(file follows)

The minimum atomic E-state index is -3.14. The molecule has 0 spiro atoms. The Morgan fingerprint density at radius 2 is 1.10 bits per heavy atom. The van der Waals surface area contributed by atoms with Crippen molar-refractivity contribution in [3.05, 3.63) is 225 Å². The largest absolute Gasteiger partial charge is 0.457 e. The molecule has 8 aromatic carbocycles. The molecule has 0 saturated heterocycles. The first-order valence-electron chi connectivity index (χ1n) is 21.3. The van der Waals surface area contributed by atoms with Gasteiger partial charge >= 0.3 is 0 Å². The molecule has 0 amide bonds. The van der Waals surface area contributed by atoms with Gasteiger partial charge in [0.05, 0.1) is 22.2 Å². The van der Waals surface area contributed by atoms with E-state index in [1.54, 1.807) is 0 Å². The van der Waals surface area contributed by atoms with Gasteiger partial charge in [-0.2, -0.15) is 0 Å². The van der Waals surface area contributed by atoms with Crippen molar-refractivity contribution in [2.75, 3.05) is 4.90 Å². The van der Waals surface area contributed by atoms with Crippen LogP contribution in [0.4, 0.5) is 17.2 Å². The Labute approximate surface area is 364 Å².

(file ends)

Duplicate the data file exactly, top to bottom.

The minimum atomic E-state index is -3.14. The molecule has 0 spiro atoms. The Morgan fingerprint density at radius 2 is 1.10 bits per heavy atom. The van der Waals surface area contributed by atoms with Crippen molar-refractivity contribution in [3.05, 3.63) is 225 Å². The largest absolute Gasteiger partial charge is 0.457 e. The molecule has 8 aromatic carbocycles. The molecule has 0 saturated heterocycles. The first-order valence-electron chi connectivity index (χ1n) is 21.3. The van der Waals surface area contributed by atoms with Gasteiger partial charge >= 0.3 is 0 Å². The molecule has 0 amide bonds. The van der Waals surface area contributed by atoms with Gasteiger partial charge in [0.05, 0.1) is 22.2 Å². The van der Waals surface area contributed by atoms with E-state index in [1.54, 1.807) is 0 Å². The van der Waals surface area contributed by atoms with Gasteiger partial charge in [-0.2, -0.15) is 0 Å². The van der Waals surface area contributed by atoms with Crippen molar-refractivity contribution in [2.75, 3.05) is 4.90 Å². The van der Waals surface area contributed by atoms with Crippen LogP contribution in [0.4, 0.5) is 17.2 Å². The Labute approximate surface area is 364 Å².